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Increased Monitoring of Muslim Residents, Visitors Causes Concern


Recently U.S. Justice Department authorities arrested a Florida university professor accused of being a terrorist leader. Sami Al-Arian of the University of South Florida, and three other Muslim activists were also charged with crimes ranging from racketeering to money fraud. The arrests are part of the increased monitoring of Muslim residents and visitors in America. A new requirement for men from several mostly-Muslim countries to report to immigration officials under a special registration program, has caused widespread concern among many foreign visitors.

Kris Kolbach, an attorney with the U.S. Department of Justice, says the new registration program for some Muslim visitors is simply another way to prevent possible terrorism in the United States. "The vast majority of the people who have come in and registered are absolutely good guys and legitimate visitors here. People in the United States welcome [them] to this country whether it be for business, study or whatever the purpose," he said. "However, we can't assume they're all good guys. One of the premises that has borne out has been shown to be true, is that some individuals that have been shown to be associated with terrorism will come in and bluff their way through an interview with the INS in an attempt not to draw attention to themselves. Indeed, the al-Qaida manuals that have been recovered by the U.S. military indicate that one of the basis of operation is to go ahead and try to comply with immigration laws to the extent possible."

Mr. Kolbach says reports suggesting there have been widespread arrests of Muslim visitors to the United States are not true. "Some people allege that thousands of people were being imprisoned for extended periods of time for no reason. The only temporary detentions were for those who came in and were 'out of status' - that is to say, they broke Federal immigration laws and before the INS could release them, they had to do the right thing," he said. "That is, if they're here illegally and are from a state that is known to sponsor terrorism and our State Department designates it as such, they want to do a background check, contact the FBI and see if they're on any 'watch lists.' "

Justice Department official Kolbach says the vast majority of registrants in the program have faced no problem. "At this point, there are 119 people in detention out of 41,000 who have come in for domestic enrollment," he said. "Only one person has been deported; only one."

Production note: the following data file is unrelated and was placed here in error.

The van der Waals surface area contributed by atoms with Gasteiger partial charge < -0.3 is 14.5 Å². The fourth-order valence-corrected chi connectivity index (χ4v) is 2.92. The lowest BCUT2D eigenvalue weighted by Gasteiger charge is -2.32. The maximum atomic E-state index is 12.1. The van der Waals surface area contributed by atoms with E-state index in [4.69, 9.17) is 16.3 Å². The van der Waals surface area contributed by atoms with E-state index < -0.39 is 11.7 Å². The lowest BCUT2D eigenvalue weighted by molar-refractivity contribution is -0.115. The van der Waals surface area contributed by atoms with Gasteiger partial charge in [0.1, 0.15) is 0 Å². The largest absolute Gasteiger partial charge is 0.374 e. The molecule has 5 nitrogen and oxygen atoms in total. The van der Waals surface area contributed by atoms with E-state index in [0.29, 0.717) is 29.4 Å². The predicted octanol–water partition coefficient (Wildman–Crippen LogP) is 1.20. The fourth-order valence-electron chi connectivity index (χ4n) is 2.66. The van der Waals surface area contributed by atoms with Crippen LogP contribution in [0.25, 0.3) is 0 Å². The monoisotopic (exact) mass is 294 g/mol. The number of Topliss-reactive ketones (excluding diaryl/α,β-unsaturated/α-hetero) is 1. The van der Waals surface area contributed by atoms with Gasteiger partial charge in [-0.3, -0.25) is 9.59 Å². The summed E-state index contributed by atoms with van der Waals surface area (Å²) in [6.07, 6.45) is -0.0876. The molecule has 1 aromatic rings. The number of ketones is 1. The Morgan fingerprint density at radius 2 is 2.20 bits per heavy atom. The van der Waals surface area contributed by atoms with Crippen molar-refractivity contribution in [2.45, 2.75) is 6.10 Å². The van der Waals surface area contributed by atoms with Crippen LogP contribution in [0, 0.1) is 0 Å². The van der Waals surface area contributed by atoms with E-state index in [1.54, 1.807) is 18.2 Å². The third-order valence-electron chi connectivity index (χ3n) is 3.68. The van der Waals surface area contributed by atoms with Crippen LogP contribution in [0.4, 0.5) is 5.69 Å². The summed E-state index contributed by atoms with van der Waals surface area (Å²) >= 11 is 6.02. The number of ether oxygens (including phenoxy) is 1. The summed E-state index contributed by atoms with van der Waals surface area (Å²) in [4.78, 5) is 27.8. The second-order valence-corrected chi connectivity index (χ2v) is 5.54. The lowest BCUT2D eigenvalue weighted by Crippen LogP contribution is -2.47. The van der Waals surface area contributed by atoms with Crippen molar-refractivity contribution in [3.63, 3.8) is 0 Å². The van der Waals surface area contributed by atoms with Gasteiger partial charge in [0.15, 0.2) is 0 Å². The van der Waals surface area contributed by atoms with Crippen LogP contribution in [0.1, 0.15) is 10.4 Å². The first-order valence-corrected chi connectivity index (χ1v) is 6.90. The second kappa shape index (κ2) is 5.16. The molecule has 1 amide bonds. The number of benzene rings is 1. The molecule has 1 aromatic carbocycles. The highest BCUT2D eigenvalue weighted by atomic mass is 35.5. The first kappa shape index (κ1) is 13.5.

But Kareem Shora of the American Arab Anti-Discrimination Committee says there have been some problems in the implementation of the visitor registration program. "It's completely understandable to require visitors to our country to let us know where they are," Mr. Shora said. "It's a valid security measure. However, the implementation of those requirements is troubling. For example, let's look at what's happening on the ground when this program was initiated. It is clear that the Immigration and Naturalization Service was not equipped to handle the requirements placed on it by the Justice Department."

"We've had numerous examples of abuses by INS offices misinterpreting guidelines," he added, "requiring individuals who are not supposed to register to register, and turning back people who are supposed to register and telling them they don't have to register."

Mr. Shora says among the challenges facing officials is classifying registrants' nationalities and whether their home countries have links to terrorist activity. "What do you consider this gentlemen to be? He identified himself as Palestinian. Lebanon does not consider him to be a citizen or national of that country," he noted. "Bahrain does not consider him to be a citizen of that country. When he called the INS office in Atlanta, they told him they didn't know. So they told him, to be on the safe side, come in and register. So he did. He didn't face any difficulties in that registration. However, according to the information we know of so far, this gentleman should not have been required to register."

The Justice Department's Kris Kolbach responds to Mr. Shora's criticism by saying that there are specific criteria for determining a registrant's nationality. "The answer to the question if the INS officer didn't know and it's a difficult one when a person has multiple nationalities, is that it's the nationality when the person entered the country," explained Mr. Kolbach. "That's the nationality that's used for registration."

Kareem Shora of the American Arab Anti-defamation Committee says U.S. government officials could do more to make the registration process easier for visitors from Muslim majority countries. "We've repeatedly inquired with the Justice Department as to why they don't issue public service announcements or send letters to affected individuals," he said. "Or work with embassies affected by this program so that people who are lawfully in this country can comply with the law. Let's remember that people who walk into those INS offices are doing it voluntarily. They're doing it to comply with the law to remain lawfully in the U.S."

Although the new registration program for visitors is now targeted for those coming from mostly Muslim countries, Kris Kolbach says the program will be expanded in coming years. "The registration will eventually be universal, by 2005," he said. "Congress has mandated that we have a comprehensive entry system for all people that come on temporary visas. Right now, what we're doing at the border is registering people who meet certain intelligence-based profiles. That's already led to the registering of people from 149 different countries all over the earth."

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